Integrated Marketing Communications Is the Term Paper

  • Length: 12 pages
  • Sources: 20
  • Subject: Business - Advertising
  • Type: Term Paper
  • Paper: #20578956

Excerpt from Term Paper :



The Integrated Marketing Communication system takes these P's and turns them into C's - similar aspects, but looked at from the stand point of the consumer. In this order of ideas, Product turns into Customer; Price turns into Cost; Place turns into Convenience and Promotion turns into Communication (Wirth, 2001).

The first 'P' is product, but really this is all about the customers' needs and wants. Which goods and services customers are looking for, what are the features / benefits in demand, what might be unfulfilled needs? The second 'P' is price; but in fact, this has more to do with the cost to the customer. What is their perception of value, how much are they able / willing to spend? The third 'P' is place (or distribution), but what this means is the convenience to the customer to obtain the product. Where will it be sold, are there distribution channels, is the process simple and secure? And last but not least, is promotion, and [...] this is how we communicate with our customers. To promote yourself effectively, you need to understand your customers and their perspectives" (Vargas, 2005).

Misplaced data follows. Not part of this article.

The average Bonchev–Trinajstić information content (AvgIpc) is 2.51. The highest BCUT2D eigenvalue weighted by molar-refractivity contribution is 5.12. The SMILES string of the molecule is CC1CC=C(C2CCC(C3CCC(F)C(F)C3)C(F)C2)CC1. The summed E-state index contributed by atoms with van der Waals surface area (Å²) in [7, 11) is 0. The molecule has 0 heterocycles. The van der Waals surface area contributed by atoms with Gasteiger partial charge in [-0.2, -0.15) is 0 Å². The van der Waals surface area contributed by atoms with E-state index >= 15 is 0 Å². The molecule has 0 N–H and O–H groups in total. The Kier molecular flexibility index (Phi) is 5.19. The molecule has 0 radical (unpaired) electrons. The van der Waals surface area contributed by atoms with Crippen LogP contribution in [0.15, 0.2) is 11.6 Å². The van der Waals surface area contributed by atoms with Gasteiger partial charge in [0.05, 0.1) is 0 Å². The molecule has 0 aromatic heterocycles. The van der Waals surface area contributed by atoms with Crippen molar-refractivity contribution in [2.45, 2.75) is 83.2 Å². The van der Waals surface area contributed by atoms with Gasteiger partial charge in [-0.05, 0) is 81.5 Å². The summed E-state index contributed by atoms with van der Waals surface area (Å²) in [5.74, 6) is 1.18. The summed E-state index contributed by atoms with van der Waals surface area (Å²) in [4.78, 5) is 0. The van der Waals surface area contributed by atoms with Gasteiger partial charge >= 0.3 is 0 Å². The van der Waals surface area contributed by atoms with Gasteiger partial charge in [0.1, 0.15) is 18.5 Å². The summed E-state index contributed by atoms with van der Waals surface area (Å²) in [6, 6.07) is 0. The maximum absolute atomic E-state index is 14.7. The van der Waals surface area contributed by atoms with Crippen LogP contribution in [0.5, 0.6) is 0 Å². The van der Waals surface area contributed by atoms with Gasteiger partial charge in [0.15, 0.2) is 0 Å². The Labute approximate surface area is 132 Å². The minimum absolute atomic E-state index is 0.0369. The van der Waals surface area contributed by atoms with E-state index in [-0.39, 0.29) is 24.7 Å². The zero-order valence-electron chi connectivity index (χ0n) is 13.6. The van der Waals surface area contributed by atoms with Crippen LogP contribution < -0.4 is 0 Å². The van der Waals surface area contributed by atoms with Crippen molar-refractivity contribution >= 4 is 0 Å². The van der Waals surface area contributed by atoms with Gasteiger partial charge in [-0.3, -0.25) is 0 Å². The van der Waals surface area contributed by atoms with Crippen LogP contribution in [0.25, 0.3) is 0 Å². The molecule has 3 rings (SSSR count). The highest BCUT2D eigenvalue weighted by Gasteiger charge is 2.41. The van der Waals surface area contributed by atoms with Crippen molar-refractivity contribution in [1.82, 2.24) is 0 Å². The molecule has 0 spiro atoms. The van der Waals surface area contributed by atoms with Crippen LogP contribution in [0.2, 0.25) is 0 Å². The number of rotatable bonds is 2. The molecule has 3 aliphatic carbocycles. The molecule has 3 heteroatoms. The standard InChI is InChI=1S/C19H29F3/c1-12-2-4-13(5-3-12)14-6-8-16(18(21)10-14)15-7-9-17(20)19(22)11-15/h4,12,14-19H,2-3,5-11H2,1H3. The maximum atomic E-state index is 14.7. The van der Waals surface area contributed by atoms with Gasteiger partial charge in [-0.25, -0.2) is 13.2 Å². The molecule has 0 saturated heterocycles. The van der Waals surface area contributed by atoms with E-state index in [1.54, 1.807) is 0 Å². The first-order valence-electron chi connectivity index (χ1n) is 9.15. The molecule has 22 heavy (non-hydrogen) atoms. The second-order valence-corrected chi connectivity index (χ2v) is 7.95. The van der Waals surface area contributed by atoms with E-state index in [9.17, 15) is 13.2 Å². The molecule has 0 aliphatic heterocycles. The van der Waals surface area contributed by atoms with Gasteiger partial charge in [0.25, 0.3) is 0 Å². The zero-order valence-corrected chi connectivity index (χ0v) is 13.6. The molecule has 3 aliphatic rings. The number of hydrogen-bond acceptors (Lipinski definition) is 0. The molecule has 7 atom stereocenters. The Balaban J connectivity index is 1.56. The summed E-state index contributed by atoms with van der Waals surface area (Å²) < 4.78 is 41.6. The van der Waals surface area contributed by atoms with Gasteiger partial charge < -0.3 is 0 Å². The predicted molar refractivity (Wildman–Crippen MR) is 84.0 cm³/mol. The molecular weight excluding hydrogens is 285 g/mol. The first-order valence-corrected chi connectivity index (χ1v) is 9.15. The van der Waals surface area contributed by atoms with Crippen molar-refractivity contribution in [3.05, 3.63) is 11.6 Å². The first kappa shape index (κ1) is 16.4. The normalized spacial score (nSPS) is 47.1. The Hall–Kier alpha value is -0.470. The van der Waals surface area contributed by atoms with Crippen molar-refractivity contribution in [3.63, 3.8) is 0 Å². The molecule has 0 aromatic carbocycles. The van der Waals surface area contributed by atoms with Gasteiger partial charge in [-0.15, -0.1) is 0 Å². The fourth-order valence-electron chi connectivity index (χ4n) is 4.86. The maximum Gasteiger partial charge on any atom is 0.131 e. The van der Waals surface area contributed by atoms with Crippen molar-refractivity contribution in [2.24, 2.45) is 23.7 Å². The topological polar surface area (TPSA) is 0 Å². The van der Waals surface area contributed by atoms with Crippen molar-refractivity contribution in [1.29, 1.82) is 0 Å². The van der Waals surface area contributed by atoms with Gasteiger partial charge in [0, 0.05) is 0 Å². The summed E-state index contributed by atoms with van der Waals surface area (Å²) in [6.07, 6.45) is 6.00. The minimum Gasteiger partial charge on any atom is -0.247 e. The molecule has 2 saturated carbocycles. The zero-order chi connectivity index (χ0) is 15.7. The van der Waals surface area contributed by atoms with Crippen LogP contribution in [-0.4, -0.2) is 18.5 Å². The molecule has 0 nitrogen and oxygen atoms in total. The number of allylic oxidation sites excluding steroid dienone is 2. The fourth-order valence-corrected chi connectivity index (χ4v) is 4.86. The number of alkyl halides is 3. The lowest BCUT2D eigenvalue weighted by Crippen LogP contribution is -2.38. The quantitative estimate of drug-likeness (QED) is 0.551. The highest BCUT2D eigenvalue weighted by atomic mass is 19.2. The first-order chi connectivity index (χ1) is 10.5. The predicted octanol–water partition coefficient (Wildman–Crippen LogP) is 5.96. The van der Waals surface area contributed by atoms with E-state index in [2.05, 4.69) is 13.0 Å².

All in all, Integrated Marketing Communication is the new trend in the business community and its importance and significance is expected to increase over the next few years. Basically, the IMC represents the multitude of managerial processes aimed at unifying the marketing strategies to better meet organizational goals. The Integrated Marketing Communication, through its integration of all marketing strategies, offers the answer to the initially posed question. As such, since the company stands better chances of achieving its organizational values through the implementation of the unified IMC, rather than the usage of the disparate traditional marketing strategies, than the whole is greater than the sum of its parts.

3. Integrated Marketing Communications at Nike

Nike is an American-based company, headquartered in Beaverton, Oregon, but with subsidies and retail stores all over the globe. Nike manufacturers and sells high quality apparel, shoes and sports equipment. Today, Nike has managed to become more than a supplier of sports equipment; they represent the trend, the fashion statement.